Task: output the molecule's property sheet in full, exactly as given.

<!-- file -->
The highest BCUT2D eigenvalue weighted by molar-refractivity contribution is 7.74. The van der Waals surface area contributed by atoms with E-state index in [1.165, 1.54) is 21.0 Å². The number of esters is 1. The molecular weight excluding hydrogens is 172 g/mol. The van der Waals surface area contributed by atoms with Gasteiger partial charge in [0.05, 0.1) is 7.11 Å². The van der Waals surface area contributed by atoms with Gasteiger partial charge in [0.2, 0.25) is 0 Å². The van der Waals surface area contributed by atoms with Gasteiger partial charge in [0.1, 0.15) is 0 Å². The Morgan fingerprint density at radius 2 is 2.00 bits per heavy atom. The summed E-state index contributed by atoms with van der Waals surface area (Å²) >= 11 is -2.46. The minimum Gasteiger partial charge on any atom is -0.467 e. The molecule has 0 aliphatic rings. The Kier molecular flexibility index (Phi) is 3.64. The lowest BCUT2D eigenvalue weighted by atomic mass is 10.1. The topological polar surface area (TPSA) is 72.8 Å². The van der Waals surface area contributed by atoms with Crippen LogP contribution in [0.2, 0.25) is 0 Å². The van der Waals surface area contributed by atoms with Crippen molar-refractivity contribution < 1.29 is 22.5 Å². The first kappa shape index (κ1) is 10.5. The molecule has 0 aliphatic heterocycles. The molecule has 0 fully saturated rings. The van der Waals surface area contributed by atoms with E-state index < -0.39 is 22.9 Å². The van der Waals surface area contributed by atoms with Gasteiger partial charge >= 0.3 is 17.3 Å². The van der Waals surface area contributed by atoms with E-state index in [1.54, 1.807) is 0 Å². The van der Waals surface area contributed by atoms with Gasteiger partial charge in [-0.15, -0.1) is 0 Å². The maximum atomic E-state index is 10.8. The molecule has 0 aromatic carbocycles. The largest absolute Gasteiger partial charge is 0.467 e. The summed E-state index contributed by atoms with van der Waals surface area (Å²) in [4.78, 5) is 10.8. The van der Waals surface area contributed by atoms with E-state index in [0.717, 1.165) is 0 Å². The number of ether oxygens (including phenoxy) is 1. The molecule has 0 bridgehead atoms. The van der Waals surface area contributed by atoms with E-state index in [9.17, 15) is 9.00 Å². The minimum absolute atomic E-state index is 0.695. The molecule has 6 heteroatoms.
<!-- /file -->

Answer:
The highest BCUT2D eigenvalue weighted by molar-refractivity contribution is 7.74. The van der Waals surface area contributed by atoms with E-state index in [1.165, 1.54) is 21.0 Å². The number of esters is 1. The molecular weight excluding hydrogens is 172 g/mol. The van der Waals surface area contributed by atoms with Gasteiger partial charge in [0.05, 0.1) is 7.11 Å². The van der Waals surface area contributed by atoms with Gasteiger partial charge in [0.2, 0.25) is 0 Å². The van der Waals surface area contributed by atoms with Gasteiger partial charge in [0.1, 0.15) is 0 Å². The Morgan fingerprint density at radius 2 is 2.00 bits per heavy atom. The summed E-state index contributed by atoms with van der Waals surface area (Å²) >= 11 is -2.46. The minimum Gasteiger partial charge on any atom is -0.467 e. The molecule has 0 aliphatic rings. The Kier molecular flexibility index (Phi) is 3.64. The lowest BCUT2D eigenvalue weighted by atomic mass is 10.1. The topological polar surface area (TPSA) is 72.8 Å². The van der Waals surface area contributed by atoms with Crippen LogP contribution in [0.2, 0.25) is 0 Å². The van der Waals surface area contributed by atoms with Crippen molar-refractivity contribution < 1.29 is 22.5 Å². The first kappa shape index (κ1) is 10.5. The molecule has 0 aliphatic heterocycles. The molecule has 0 fully saturated rings. The van der Waals surface area contributed by atoms with E-state index < -0.39 is 22.9 Å². The van der Waals surface area contributed by atoms with Gasteiger partial charge >= 0.3 is 17.3 Å². The van der Waals surface area contributed by atoms with E-state index in [1.54, 1.807) is 0 Å². The van der Waals surface area contributed by atoms with Gasteiger partial charge in [-0.15, -0.1) is 0 Å². The maximum atomic E-state index is 10.8. The molecule has 0 aromatic carbocycles. The largest absolute Gasteiger partial charge is 0.467 e. The summed E-state index contributed by atoms with van der Waals surface area (Å²) in [4.78, 5) is 10.8. The van der Waals surface area contributed by atoms with E-state index in [0.717, 1.165) is 0 Å². The number of ether oxygens (including phenoxy) is 1. The molecule has 0 bridgehead atoms. The van der Waals surface area contributed by atoms with E-state index in [9.17, 15) is 9.00 Å². The minimum absolute atomic E-state index is 0.695. The molecule has 6 heteroatoms.